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Canada's FortisBC to Export LNG to China

By  AOG Staff Friday, 19 July 2019 16:37
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FortisBC Energy Inc will export Canadian LNG produced by its small-scale LNG terminal in British Columbia to China starting in 2021.

Pic: FortisBC Energy Inc
Pic: FortisBC Energy Inc

The Canadian natural gas utility, which has operated its Tilbury LNG plant since 1971, said in a press release that it has signed a two-year contract to ship 53,000 tonnes per year of super-cooled gas by the summer of 2021 to Chinese LNG distributor Top Speed Energy Corp.

According to the agreement about 60 ISO containers (standard-sized shipping containers) a week shipped from Tilbury to China.

“This is the first agreement of its kind that will see Canadian LNG shipped regularly to China,” said FortisBC vice-president of market development and external relations, Douglas Stout. “There is strong demand for Canadian LNG in China and this is an exciting time to be working in the industry here in B.C.”

In 2017, FortisBC became the first company in Canada to supply LNG for export to China. Since then FortisBC has been supplying LNG to customers for export to China on a spot basis. With the expansion project adding LNG production capacity of 250,000 tonnes per year and additional storage capacity of 46,000 cubic metres, Tilbury is leading Canada’s export industry into uncharted territory.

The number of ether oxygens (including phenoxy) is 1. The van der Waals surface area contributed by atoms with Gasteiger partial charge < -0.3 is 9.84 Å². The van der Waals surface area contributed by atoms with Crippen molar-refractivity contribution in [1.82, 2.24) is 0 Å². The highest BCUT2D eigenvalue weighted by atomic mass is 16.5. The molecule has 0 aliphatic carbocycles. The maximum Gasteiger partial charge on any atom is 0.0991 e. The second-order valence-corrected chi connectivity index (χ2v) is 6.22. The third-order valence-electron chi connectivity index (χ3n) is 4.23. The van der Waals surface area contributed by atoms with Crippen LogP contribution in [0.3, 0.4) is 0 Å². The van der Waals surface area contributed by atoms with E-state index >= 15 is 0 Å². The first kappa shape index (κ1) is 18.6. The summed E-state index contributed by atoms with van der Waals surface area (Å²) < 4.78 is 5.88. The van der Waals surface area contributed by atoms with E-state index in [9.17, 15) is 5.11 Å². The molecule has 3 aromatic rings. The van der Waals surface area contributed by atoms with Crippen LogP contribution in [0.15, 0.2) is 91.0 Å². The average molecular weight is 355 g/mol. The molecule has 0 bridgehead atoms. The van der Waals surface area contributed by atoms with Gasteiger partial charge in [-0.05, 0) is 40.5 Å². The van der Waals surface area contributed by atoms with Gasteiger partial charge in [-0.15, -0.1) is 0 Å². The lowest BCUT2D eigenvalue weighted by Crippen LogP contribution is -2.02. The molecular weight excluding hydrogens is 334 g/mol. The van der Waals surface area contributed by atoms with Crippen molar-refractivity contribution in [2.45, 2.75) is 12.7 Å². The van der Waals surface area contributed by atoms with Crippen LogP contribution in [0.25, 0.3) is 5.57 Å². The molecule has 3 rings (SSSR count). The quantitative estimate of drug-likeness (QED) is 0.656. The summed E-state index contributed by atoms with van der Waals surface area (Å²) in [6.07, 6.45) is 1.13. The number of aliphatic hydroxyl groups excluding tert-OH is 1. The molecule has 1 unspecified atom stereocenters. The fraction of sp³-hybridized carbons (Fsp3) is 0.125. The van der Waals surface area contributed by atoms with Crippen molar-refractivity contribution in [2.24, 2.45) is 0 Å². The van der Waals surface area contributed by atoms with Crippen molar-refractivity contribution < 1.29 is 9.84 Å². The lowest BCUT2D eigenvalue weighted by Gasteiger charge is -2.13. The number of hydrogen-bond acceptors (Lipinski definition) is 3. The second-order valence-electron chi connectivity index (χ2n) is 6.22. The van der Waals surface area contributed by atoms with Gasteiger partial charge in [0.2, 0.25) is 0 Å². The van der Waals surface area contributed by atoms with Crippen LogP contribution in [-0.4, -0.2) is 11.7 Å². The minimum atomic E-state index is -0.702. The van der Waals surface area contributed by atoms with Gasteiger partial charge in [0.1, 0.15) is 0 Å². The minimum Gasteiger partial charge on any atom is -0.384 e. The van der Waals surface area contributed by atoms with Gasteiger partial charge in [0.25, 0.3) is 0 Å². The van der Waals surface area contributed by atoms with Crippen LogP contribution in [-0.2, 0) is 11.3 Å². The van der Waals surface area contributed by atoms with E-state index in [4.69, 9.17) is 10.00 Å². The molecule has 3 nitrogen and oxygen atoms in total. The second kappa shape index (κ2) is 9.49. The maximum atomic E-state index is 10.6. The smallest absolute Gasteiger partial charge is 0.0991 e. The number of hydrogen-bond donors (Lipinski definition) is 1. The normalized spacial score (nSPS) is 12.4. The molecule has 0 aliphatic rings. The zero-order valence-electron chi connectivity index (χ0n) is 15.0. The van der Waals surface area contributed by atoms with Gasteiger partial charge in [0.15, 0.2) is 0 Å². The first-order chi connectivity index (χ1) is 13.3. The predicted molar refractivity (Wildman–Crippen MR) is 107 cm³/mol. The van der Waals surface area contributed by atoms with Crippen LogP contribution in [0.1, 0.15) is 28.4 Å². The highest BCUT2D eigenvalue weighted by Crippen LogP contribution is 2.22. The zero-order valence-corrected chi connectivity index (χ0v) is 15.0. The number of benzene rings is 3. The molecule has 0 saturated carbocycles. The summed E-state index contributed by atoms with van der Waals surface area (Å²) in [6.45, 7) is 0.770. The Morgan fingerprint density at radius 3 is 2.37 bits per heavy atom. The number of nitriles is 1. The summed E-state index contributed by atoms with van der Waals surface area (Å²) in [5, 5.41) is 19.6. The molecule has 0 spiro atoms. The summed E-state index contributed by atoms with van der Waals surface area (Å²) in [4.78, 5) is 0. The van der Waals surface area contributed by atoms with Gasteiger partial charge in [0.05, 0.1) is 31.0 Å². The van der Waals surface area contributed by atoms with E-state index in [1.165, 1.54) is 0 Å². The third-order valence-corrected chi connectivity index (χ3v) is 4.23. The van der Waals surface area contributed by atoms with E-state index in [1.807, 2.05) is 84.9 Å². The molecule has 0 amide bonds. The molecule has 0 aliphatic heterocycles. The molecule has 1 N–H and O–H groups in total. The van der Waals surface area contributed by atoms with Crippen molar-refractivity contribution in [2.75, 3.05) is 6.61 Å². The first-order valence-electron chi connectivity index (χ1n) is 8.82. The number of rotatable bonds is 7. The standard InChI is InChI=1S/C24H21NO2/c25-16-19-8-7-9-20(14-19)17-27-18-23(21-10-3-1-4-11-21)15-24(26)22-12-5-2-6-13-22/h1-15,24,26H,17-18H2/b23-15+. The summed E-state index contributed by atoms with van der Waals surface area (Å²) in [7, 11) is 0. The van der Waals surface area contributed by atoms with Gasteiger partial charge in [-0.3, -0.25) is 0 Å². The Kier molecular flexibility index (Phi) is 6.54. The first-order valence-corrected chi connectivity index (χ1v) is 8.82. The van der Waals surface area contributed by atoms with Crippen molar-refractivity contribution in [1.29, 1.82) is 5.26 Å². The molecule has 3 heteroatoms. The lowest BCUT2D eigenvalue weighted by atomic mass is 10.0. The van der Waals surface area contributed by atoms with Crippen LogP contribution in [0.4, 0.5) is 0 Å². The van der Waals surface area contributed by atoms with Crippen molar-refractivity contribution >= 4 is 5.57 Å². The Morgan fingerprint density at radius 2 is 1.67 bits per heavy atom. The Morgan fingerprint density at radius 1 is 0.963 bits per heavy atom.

Tilbury’s new expansion facility is designed to be one of the cleanest LNG facilities in the world. This agreement would reduce between 90,000 and 180,000 tonnes of GHG emissions annually, according to a lifecycle greenhouse gas (GHG) emissions tool developed specifically for Tilbury. This is the GHG emissions equivalent of removing every passenger-sized diesel truck in B.C. LNG plays an important role for Canada both as an attainable way to reduce GHG emissions, and as an economic opportunity.

“The announcement of an LNG contract at Tilbury is an encouraging step for Canada’s LNG export industry,” said Amarjeet Sohi, Minister of Natural Resources. “We are using sustainable Canadian fuels to reduce worldwide carbon emissions, and the opportunities to strengthen Canada’s economy and create good jobs continue to grow.”

Chinese industries and residential buildings are switching from coal to natural gas to significantly improve air quality and address climate change. According to the International Energy Agency, LNG imports will be critical to transition China’s energy system to a path that limits global warming.

Shipping LNG by ISO container helps meet the energy demands of industrial and public utility customers in China who are not connected to a pipeline network as the containers can be transported virtually anywhere and don’t require large regasification terminals to convert the LNG back into natural gas.

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